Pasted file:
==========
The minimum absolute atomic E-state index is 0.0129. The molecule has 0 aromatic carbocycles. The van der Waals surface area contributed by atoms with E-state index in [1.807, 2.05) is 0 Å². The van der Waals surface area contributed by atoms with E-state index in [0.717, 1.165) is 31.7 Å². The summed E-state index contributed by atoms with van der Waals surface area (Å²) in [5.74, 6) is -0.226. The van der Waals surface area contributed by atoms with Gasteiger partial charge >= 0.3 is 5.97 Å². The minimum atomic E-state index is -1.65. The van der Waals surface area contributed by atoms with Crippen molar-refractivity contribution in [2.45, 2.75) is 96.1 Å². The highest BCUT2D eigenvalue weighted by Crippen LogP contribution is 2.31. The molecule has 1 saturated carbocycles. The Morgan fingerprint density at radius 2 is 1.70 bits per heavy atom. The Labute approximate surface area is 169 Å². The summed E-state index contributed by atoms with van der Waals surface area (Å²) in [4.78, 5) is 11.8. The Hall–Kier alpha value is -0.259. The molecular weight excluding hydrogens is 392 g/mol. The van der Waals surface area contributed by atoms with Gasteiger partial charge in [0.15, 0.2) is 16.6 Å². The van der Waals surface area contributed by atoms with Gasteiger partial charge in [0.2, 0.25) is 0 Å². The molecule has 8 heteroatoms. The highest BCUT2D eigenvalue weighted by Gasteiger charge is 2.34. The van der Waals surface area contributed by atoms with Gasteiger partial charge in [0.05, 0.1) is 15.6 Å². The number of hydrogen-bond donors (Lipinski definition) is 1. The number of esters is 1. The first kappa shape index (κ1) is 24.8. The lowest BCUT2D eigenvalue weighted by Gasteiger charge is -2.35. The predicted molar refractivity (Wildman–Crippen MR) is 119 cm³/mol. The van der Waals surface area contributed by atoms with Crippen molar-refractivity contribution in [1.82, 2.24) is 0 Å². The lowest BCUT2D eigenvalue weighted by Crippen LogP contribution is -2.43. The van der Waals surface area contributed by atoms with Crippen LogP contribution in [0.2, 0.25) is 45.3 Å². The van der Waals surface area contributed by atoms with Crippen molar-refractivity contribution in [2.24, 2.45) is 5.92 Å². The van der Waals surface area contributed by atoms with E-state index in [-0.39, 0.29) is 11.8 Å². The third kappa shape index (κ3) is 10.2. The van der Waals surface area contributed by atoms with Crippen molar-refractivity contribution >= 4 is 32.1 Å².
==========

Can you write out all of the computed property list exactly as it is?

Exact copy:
The minimum absolute atomic E-state index is 0.0129. The molecule has 0 aromatic carbocycles. The van der Waals surface area contributed by atoms with E-state index in [1.807, 2.05) is 0 Å². The van der Waals surface area contributed by atoms with E-state index in [0.717, 1.165) is 31.7 Å². The summed E-state index contributed by atoms with van der Waals surface area (Å²) in [5.74, 6) is -0.226. The van der Waals surface area contributed by atoms with Gasteiger partial charge >= 0.3 is 5.97 Å². The minimum atomic E-state index is -1.65. The van der Waals surface area contributed by atoms with Crippen molar-refractivity contribution in [2.45, 2.75) is 96.1 Å². The highest BCUT2D eigenvalue weighted by Crippen LogP contribution is 2.31. The molecule has 1 saturated carbocycles. The Morgan fingerprint density at radius 2 is 1.70 bits per heavy atom. The Labute approximate surface area is 169 Å². The summed E-state index contributed by atoms with van der Waals surface area (Å²) in [4.78, 5) is 11.8. The Hall–Kier alpha value is -0.259. The molecular weight excluding hydrogens is 392 g/mol. The van der Waals surface area contributed by atoms with Gasteiger partial charge in [0.15, 0.2) is 16.6 Å². The van der Waals surface area contributed by atoms with Gasteiger partial charge in [0.2, 0.25) is 0 Å². The molecule has 8 heteroatoms. The highest BCUT2D eigenvalue weighted by Gasteiger charge is 2.34. The van der Waals surface area contributed by atoms with Gasteiger partial charge in [0.05, 0.1) is 15.6 Å². The number of hydrogen-bond donors (Lipinski definition) is 1. The number of esters is 1. The first kappa shape index (κ1) is 24.8. The lowest BCUT2D eigenvalue weighted by Gasteiger charge is -2.35. The predicted molar refractivity (Wildman–Crippen MR) is 119 cm³/mol. The van der Waals surface area contributed by atoms with Crippen molar-refractivity contribution in [1.82, 2.24) is 0 Å². The lowest BCUT2D eigenvalue weighted by Crippen LogP contribution is -2.43. The van der Waals surface area contributed by atoms with Crippen LogP contribution in [0.2, 0.25) is 45.3 Å². The van der Waals surface area contributed by atoms with Crippen molar-refractivity contribution in [2.24, 2.45) is 5.92 Å². The van der Waals surface area contributed by atoms with E-state index in [-0.39, 0.29) is 11.8 Å². The third kappa shape index (κ3) is 10.2. The van der Waals surface area contributed by atoms with Crippen molar-refractivity contribution >= 4 is 32.1 Å².